The essay appears to have been written as a response to a new printing of Gandhi’s autobiography and Orwell’s interest seems to lie in how Ganghi’s pacifism could be applied as an answer to avoiding a third, all-destructing world war: “it is at least thinkable that the way out lies through non-violence,” (179).

Also of note:

  • “Saints should always be judged guilty until they are proved innocent…” (171)
  • On Gandhi’s ubiquity: “It was also apparent that the British were making use of him, or thought they were making use of him.” (172)
  • “Close friendships, Gandhi says, are dangerous because ‘friends react on one another’ and through loyalty to a friend one can be led into wrong-doing.” (175)
  • “There must, [Gandhi] says, be some limit to what we will do in order to remain alive…” (176)
  • No doubt alcohol, tobacco, and so forth, are things that a saint must avoid, but sainthood is also a thing that human beings must avoid.” (176)
  • “Gandhi’s view was that German Jews ought to commit collective suicide, which ‘would have aroused the world and the people of Germany to Hitler’s violence.’ … If you are not prepared to take life, you must often be prepared for lives to be lost in some other way.” (178)
  • “Applied to foreign politics, pacifism either stops being pacifist of becomes appeasement.” (179)

Marrakech

One of the more vivid, storytelling-heavy essays in this collection, “Marrakech” opens with a description of a pauper’s utilitarian burial and funeral procession through the Morocco city’s street, out into the wilderness, concluding with a reminder that when you walk in the jungle, occasionally “you are walking over skeletons,” (181).

Here Orwell ponders both poverty and race, deciding that “[i]n a tropical landscape one’s eye takes in everything except the human beings,” (184).  Moroccan’s brown skin makes them invisible, which to a certain extent they interpellate for themselves:

As [a group of Moroccans] went past a tall, very young Negro turned and caught my eye.  But the look he gave me was not in the least the kind of look you might expect.  Not hostile, not contemptuous, not sullen, not even inquisitive. … This wretched boy, who is a French citizen and has therefore been dragged from the forest to scrub floors and catch syphilis in garrison towns, actually has feelings of reverence before white skin.  He has been taught that the white race are his masters, and he still believes it.    (187)

Also of note:

  • “None of these people, I suppose, works less than twelve hours a day, and every one of them looks on a cigarette as more or less impossible luxury.” (183)
  • “ ‘Yes, mon vieux, they took my job away from me and gave it to a Jew.  The Jews!  They’re the real rulers of this country, you know.  They’ve got all the money.  The control the banks, finance—everything.’ / ‘But,’ I said, ‘isn’t it a fact that the average Jew is a labourer working for about a penny an hour?’ / ‘Ah, that’s only for show!  They’re all moneylenders really.  They’re cunning, the Jews.’ ” (183)
  • “It is only because of this that the starved countries of Asia and Africa are accepted as tourist resorts.  No one would think of running cheap trips to the Distressed areas.  But where the human beings have brown skins their poverty is simply not noticed.” (184)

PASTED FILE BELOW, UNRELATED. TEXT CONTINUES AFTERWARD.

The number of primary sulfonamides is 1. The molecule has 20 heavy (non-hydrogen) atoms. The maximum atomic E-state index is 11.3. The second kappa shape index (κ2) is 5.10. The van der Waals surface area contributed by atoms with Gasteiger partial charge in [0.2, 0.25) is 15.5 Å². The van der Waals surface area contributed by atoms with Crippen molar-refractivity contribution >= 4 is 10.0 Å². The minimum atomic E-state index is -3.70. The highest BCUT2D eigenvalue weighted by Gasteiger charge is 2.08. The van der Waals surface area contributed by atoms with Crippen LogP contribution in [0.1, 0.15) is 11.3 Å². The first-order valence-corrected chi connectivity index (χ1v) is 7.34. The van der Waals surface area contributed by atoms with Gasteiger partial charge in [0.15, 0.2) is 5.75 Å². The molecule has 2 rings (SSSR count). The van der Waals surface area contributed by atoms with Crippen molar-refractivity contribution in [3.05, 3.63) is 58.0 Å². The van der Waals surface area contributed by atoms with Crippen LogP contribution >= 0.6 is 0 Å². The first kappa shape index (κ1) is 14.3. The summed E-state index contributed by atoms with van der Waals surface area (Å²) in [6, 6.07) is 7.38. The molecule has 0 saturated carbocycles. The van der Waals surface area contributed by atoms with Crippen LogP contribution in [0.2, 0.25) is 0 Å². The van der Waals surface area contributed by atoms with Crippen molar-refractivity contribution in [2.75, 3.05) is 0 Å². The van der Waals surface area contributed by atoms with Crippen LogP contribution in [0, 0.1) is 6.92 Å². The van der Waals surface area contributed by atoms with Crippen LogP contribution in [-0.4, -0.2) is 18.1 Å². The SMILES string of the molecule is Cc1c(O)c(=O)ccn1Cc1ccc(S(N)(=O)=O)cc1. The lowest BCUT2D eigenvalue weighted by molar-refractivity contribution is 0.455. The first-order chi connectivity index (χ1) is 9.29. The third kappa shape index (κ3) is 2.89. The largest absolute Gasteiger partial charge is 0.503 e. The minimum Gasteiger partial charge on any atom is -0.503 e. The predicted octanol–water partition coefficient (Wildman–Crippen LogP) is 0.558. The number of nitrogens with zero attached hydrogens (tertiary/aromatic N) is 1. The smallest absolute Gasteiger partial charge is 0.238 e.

• After seeing overloaded donkeys being overworked: “This kind of thing makes one’s blood boil, whereas—on the whole—the plight of the human beings does not.” (186)

Looking Back on the Spanish War

Starts off with some descriptions of the atmosphere in an underfunded, hodge-podge rebel army’s camp and then a discussion of war atrocities: “The truth is that they happen,” (192).  Then Orwell discusses how history is remembered and expresses some sentiments that anticipate Nineteen Eighty-Four.

  • “I am willing to believe that history is for the most part inaccurate and biased, but what is peculiar to out own age is the abandonment of the idea that history could be truthfully written.” (199)
  • “There is, for instance, no such thing as ‘Science’ [in Nazi Germany].  There is only ‘German Science,’ ‘Jewish Science,’ etc.” (199)
  • “But is it perhaps childish or morbid to terrify oneself with visions of a totalitarian future? Before writing off the totalitarian world as a nightmare that can’t come true, just remember that in 1925 the world of today would have seemed a nightmare that couldn’t come true. Against that
    shifting phantasmagoric world in which black may be white tomorrow and yesterday’s weather can be changed by decree, there are in reality only two safeguards. One is that however much you deny the truth, the truth goes on existing, as it were, behind your back, and you consequently can’t violate it in ways that impair military efficiency. The other is that so long as some parts of the earth remain unconquered, the liberal tradition can be kept alive.” (200)
  • “The struggle of the working class is like the growth of a plant.  The plant is blind and stupid, but it knows enough to keep pushing upwards towards the light, and it will do this in the face of endless discouragements.” (202)

Why I Write

Orwell’s four great motives for writers:

  1. Sheer egoism – the desire to be discussed and remembered after your death, to get back at detractors
  2. Esthetic enthusiasm – the desire to share an experience or image
  3. Historical impulse – the desire to discover true facts and store them for the future
  4. Political purpose – the desire to push the world in a certain direction           (312)
  • “The great mass of human beings are not acutely selfish.  After the age of about thirty they abandon individual ambition…. But there is also the minority of gifted, willful people who are determined to live their own lives to the end, and writers belong in this class.” (312)
  • “When I sit down to write a book, I do not say to myself, ‘I am going to produce a work of art.’  I write it because there is some like I want to expose, some fact to which I want to draw attention, and my initial concern is to get a hearing.” (315)
  • “All writers are vain, selfish and lazy, and at the very bottom of their motives there lies a mystery.” (316)